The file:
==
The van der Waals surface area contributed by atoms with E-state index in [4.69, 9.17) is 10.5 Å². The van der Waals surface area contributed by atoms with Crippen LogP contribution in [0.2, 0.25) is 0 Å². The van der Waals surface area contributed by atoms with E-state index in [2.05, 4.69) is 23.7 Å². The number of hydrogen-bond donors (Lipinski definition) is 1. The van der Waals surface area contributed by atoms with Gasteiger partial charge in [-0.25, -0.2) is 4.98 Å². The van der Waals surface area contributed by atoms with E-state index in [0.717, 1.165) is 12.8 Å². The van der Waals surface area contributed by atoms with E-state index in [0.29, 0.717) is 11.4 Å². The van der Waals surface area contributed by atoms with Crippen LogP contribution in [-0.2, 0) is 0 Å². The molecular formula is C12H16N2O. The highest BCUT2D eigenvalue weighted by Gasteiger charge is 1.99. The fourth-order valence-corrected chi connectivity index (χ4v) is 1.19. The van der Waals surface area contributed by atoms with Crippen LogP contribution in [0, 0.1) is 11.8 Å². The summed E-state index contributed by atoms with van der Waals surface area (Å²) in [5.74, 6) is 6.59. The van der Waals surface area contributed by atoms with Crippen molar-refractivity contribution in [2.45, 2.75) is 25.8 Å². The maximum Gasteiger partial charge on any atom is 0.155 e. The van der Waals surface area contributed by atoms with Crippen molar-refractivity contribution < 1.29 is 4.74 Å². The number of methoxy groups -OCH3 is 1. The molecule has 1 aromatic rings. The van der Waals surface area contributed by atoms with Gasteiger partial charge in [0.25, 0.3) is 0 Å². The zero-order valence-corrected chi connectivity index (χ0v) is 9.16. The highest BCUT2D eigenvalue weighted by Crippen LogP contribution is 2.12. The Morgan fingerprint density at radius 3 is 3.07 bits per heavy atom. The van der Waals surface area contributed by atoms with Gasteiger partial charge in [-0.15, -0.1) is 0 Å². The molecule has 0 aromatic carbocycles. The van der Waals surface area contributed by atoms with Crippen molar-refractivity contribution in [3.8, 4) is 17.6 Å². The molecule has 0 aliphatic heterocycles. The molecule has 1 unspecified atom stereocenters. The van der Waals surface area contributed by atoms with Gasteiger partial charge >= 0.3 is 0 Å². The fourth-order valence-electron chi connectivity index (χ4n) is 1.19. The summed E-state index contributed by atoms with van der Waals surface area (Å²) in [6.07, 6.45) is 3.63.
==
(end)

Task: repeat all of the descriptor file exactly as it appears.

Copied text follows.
The van der Waals surface area contributed by atoms with E-state index in [4.69, 9.17) is 10.5 Å². The van der Waals surface area contributed by atoms with Crippen LogP contribution in [0.2, 0.25) is 0 Å². The van der Waals surface area contributed by atoms with E-state index in [2.05, 4.69) is 23.7 Å². The number of hydrogen-bond donors (Lipinski definition) is 1. The van der Waals surface area contributed by atoms with Gasteiger partial charge in [-0.25, -0.2) is 4.98 Å². The van der Waals surface area contributed by atoms with E-state index in [0.717, 1.165) is 12.8 Å². The van der Waals surface area contributed by atoms with E-state index in [0.29, 0.717) is 11.4 Å². The van der Waals surface area contributed by atoms with Crippen LogP contribution in [-0.2, 0) is 0 Å². The molecular formula is C12H16N2O. The highest BCUT2D eigenvalue weighted by Gasteiger charge is 1.99. The fourth-order valence-corrected chi connectivity index (χ4v) is 1.19. The van der Waals surface area contributed by atoms with Crippen LogP contribution in [0, 0.1) is 11.8 Å². The summed E-state index contributed by atoms with van der Waals surface area (Å²) in [5.74, 6) is 6.59. The van der Waals surface area contributed by atoms with Crippen molar-refractivity contribution in [2.45, 2.75) is 25.8 Å². The maximum Gasteiger partial charge on any atom is 0.155 e. The van der Waals surface area contributed by atoms with Crippen molar-refractivity contribution < 1.29 is 4.74 Å². The number of methoxy groups -OCH3 is 1. The molecule has 1 aromatic rings. The van der Waals surface area contributed by atoms with Gasteiger partial charge in [0.25, 0.3) is 0 Å². The zero-order valence-corrected chi connectivity index (χ0v) is 9.16. The highest BCUT2D eigenvalue weighted by Crippen LogP contribution is 2.12. The Morgan fingerprint density at radius 3 is 3.07 bits per heavy atom. The van der Waals surface area contributed by atoms with Gasteiger partial charge in [-0.15, -0.1) is 0 Å². The molecule has 0 aromatic carbocycles. The van der Waals surface area contributed by atoms with Crippen molar-refractivity contribution in [3.8, 4) is 17.6 Å². The molecule has 0 aliphatic heterocycles. The molecule has 1 unspecified atom stereocenters. The van der Waals surface area contributed by atoms with Gasteiger partial charge >= 0.3 is 0 Å². The fourth-order valence-electron chi connectivity index (χ4n) is 1.19. The summed E-state index contributed by atoms with van der Waals surface area (Å²) in [6.07, 6.45) is 3.63.